I build my doors so they are the same size as my opening, then I shave off a little so there’s a 1/16” gap all around. This way if the door or face frame is out of square, I can taper the door edges to fit, hiding my error.

The door is built much like the face frame, using the same size mortises and tenons. The biggest difference is that you will need to cut a groove in your rails and stiles for the door panel, so your tenons must be haunched. 

A “haunch” is a little extra width in the tenon’s shoulder. This extra width fills in the groove on the end of the stile.

Begin by cutting a 3/8” deep by 3/8” wide groove down the center of one long edge of your rails E and F and stiles D. Cut your tenons on your rails. Then cut your mortises on your stiles. Dry fit the pieces together and measure how big the center panel G should be.

This article is excerpted out of  Quick And Easy Weekend Woodworking Projects from the Editors of Popular Woodworking.

You want the panel G to float to allow seasonal expansion and contraction, so cut the panel to allow 1/8” expansion on either side. Now, raise the door panel G using your table saw or a cutter in your router table. Practice on scrap pieces of 5/8" stock so you achieve the right lip, angle and fit.

When the panel G is complete, sand the raised section, then glue up the door. Be careful not to get any glue in the groove that holds the panel G. When the glue is dry, hang the door in your face frame.

Finally, the Case

The case is simple. The top and bottom J of the case fit into ¼” deep dadoes and rabbets on the sides H. The back L rests in a rabbet on the sides H and is nailed to the back edge of the top and bottom J.

You’ll use your face frame to lay out your joints on the sides H. You want the bottom J to end up 3/16" higher than the top edge of the bottom face frame rail C. This allows your bottom J to act as a stop for the door. Mark the location of that ¼” deep dado and cut. The top J rests in a ¼” deep by ¾” rabbet on the sides, cut using your table saw. Cut the ½” deep by ‘1/4” wide rabbet on the back edge of the sides H. 

Drill holes for shelf pins and space them 1" apart on the sides H. Sand the inside of the case. You'll notice that the top and bottom J are ½” narrower than the sides H. This is to give you a good place to nail the back pieces L to the case. Now, assemble the case using glue and nails, making sure the top, bottom and sides are all flush at the front sides of the cabinet.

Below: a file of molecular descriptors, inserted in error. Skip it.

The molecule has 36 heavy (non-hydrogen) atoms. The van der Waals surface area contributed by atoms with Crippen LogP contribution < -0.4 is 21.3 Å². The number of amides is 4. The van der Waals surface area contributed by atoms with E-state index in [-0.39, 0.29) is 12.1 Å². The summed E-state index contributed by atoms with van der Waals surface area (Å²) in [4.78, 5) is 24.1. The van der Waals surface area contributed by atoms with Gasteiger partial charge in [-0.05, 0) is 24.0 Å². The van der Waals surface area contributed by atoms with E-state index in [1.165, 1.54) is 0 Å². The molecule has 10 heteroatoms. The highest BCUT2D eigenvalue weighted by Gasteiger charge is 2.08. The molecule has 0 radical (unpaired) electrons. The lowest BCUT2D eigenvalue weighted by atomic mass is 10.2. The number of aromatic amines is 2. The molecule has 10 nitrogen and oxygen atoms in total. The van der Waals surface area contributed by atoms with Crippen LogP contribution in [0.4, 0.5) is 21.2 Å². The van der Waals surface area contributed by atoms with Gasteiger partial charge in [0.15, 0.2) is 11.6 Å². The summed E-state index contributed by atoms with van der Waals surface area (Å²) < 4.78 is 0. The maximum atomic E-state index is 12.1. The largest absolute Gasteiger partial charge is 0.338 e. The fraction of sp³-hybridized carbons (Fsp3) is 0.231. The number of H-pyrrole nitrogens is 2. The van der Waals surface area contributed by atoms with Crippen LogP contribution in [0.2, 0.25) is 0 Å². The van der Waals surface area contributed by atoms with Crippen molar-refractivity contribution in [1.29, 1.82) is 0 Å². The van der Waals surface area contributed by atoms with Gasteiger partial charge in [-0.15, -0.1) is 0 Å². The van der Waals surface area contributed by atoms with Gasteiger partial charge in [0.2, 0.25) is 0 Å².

Attach the face frame to the case using glue and nails. Now, trim the frame flush to the case using a bearing guided flush-cutting bit in your router. Finish-sand the cabinet to 180 grit.

Take your scrap pieces and use them to make a shiplapped back. Cut a ¼” by ½” rabbet on the edges and then cut a bead on one edge using a ¼” beading bit in your router table. You want to give the back pieces L room to expand and contract; about 1/8” between each board should be fine.

Cut the moulding M for the top so it resembles the drawing detail on page 2. Finish-sand everything, then nail the moulding M to the top J.

I like to peg the tenons in my doors to add a little strength. Drill a ¼” diameter hole most of the way through the stile and tenon. To make each peg P, whittle a square piece of stock so it’s round on one end, put glue in the hole and pound it in place. Cut the peg P nearly flush. You want it to be a little proud of the stile; it's a traditional touch. 

Now, break all the edges of the case with 120-grit sandpaper putty all your nail holes. Paint, dye or stain all the components (I used a water-based aniline dye). Then add two coats of ‘ h clear finish and nail the back pieces L in place. Hang the cabinet by screwing through the back boards into a stud in l;iIr uill.

Here you can see how the bottom of the case acts as a door stop. This is one of the reasons I build my face frames first: I can make sure my bottom will be in perfect position.

Here you can see how the bottom of the case acts as a door stop. This is one of the reasons I build my face frames first: I can make sure my bottom will be in perfect position.

This article is excerpted out of  Quick And Easy Weekend Woodworking Projects. the ©2005 Editors of Popular Woodworking.